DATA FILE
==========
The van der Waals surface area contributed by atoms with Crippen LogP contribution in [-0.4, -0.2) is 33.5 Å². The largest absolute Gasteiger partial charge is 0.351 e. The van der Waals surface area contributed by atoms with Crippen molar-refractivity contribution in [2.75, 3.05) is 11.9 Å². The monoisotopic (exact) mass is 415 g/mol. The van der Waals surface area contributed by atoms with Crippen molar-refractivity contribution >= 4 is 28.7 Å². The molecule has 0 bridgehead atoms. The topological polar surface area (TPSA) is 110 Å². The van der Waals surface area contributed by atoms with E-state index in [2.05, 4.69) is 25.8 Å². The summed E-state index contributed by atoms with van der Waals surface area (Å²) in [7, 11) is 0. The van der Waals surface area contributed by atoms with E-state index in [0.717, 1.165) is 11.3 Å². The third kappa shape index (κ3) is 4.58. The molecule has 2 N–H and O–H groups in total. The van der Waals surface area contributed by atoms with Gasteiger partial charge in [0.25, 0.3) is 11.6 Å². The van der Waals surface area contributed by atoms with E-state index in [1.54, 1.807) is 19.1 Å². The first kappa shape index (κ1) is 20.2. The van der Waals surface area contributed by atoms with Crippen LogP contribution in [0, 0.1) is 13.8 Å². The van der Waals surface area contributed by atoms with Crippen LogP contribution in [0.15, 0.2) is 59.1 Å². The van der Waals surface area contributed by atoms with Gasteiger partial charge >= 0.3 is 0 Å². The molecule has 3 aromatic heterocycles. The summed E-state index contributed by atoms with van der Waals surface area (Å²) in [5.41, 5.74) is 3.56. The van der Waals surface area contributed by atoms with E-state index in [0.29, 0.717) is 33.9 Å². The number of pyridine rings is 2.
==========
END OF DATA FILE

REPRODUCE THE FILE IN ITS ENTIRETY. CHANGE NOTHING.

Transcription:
The van der Waals surface area contributed by atoms with Crippen LogP contribution in [-0.4, -0.2) is 33.5 Å². The largest absolute Gasteiger partial charge is 0.351 e. The van der Waals surface area contributed by atoms with Crippen molar-refractivity contribution in [2.75, 3.05) is 11.9 Å². The monoisotopic (exact) mass is 415 g/mol. The van der Waals surface area contributed by atoms with Crippen molar-refractivity contribution >= 4 is 28.7 Å². The molecule has 0 bridgehead atoms. The topological polar surface area (TPSA) is 110 Å². The van der Waals surface area contributed by atoms with E-state index in [2.05, 4.69) is 25.8 Å². The summed E-state index contributed by atoms with van der Waals surface area (Å²) in [7, 11) is 0. The van der Waals surface area contributed by atoms with E-state index in [0.717, 1.165) is 11.3 Å². The third kappa shape index (κ3) is 4.58. The molecule has 2 N–H and O–H groups in total. The van der Waals surface area contributed by atoms with Gasteiger partial charge in [0.25, 0.3) is 11.6 Å². The van der Waals surface area contributed by atoms with E-state index in [1.54, 1.807) is 19.1 Å². The first kappa shape index (κ1) is 20.2. The van der Waals surface area contributed by atoms with Crippen LogP contribution in [0, 0.1) is 13.8 Å². The van der Waals surface area contributed by atoms with Crippen LogP contribution in [0.15, 0.2) is 59.1 Å². The van der Waals surface area contributed by atoms with Gasteiger partial charge >= 0.3 is 0 Å². The molecule has 3 aromatic heterocycles. The summed E-state index contributed by atoms with van der Waals surface area (Å²) in [5.41, 5.74) is 3.56. The van der Waals surface area contributed by atoms with E-state index in [0.29, 0.717) is 33.9 Å². The number of pyridine rings is 2.